16 Aug BOP First Step Act Programs And Activities Impossible To Predict
The First Step Act allows federal prisoners to earn time off their sentences. They can participate in evidence-based recidivism reduction programs and productive activities. Specifically, prisoners can earn 15 days of time credit for every 30 days of participation in these programs and activities. In theory, there were incentives for everyone. Prisoners could shorten their sentences in exchange for reducing their chances of recidivism and being more productive. Prison officials could reduce the prison population (and the costs that go with it) in exchange for making the incarcerated people in their custody more productive and less likely to engage in criminal activity.
Almost immediately after Congress passed the First Step Act in 2018, federal prisoners, their loved ones and justice-reform advocates got excited. For prisoners and families, the math was easy and promising. You could finish a six-year sentence in four years if you participated in the programs and activities. For justice-reform advocates (and prisoners, their families and government officials, too), the First Step Act time credits finally presented a chance for prisoners to actually focus on rehabilitation.
But Congress passed, and then President Donald J. Trump signed, the First Step Act almost three years ago. Other parts of the First Step Act have achieved significant success. But the time-credit provisions have proved to be worth nothing more than the paper they’re written on. Interrogating Justice has already analyzed the Bureau of Prisons’ decision to drag its feet on First Step Act implementation several times (like here, here, here and here). Specifically, we’ve highlighted the BOP’s refusal to award time credits until Jan. 15, 2022, the absolute deadline for it to do so under the Act.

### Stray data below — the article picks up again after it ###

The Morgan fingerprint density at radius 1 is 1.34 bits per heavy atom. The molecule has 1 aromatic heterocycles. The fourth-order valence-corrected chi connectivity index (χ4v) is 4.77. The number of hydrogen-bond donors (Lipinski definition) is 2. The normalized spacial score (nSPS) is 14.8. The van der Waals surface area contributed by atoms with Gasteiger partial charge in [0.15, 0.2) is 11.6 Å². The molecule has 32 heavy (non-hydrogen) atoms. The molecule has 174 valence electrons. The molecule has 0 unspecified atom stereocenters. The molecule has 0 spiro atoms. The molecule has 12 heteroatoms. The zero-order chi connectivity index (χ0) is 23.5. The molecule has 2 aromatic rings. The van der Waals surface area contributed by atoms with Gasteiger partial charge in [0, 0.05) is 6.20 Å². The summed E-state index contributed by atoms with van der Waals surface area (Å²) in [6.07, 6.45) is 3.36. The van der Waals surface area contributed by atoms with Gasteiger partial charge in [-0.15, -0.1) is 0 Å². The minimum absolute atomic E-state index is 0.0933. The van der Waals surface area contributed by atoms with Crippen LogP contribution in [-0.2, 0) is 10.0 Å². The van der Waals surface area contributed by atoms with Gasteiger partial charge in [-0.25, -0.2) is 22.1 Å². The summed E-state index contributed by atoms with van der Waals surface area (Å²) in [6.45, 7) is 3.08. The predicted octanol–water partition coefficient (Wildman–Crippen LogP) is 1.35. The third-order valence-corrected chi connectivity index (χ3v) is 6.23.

The BOP has dragged its feet while implementing the First Step Act time-credit system for months. But there is still no end in sight.
Unfortunately, that feet-dragging isn’t limited to the Jan. 15, 2022 deadline. Instead, according to the Department of Justice’s recent argument in an Oregon case called Cazares v. Cooper, the DOJ and BOP are dragging their feet when it comes to deciding exactly what constitutes evidence-based recidivism reduction programs and productive activities, too.
On Aug. 10, 2021, Reuters’ Sarah N. Lynch reported on the DOJ’s argument at a hearing before Magistrate Judge John Acosta in Cazares v. Cooper. As Lynch explains, the DOJ asked the federal judge to deny the requests by four low-level federal prisoners for First Step Act time credits they claim they’ve earned. According to the DOJ, no programs or activities the prisoners completed qualified for time credit under the First Step Act. The prisoners’ public defender, on the other hand, claims that the BOP’s criteria make it virtually impossible for prisoners to earn time credit under the Act.
“The math speaks for itself,” the prisoners’ attorney argued. “It would take 219 weeks, or over 4 years to earn a full year of credit under the BOP’s” calculations. That’s a far different understanding of the time-credit system than the 30-to-15 ratio most expected. Yet, for now, both the BOP and the DOJ have taken the view that what they’re doing is good enough.
Even the federal judge seemed to understanding the BOP’s and DOJ’s approach to First Step Act programs and activities was a problem.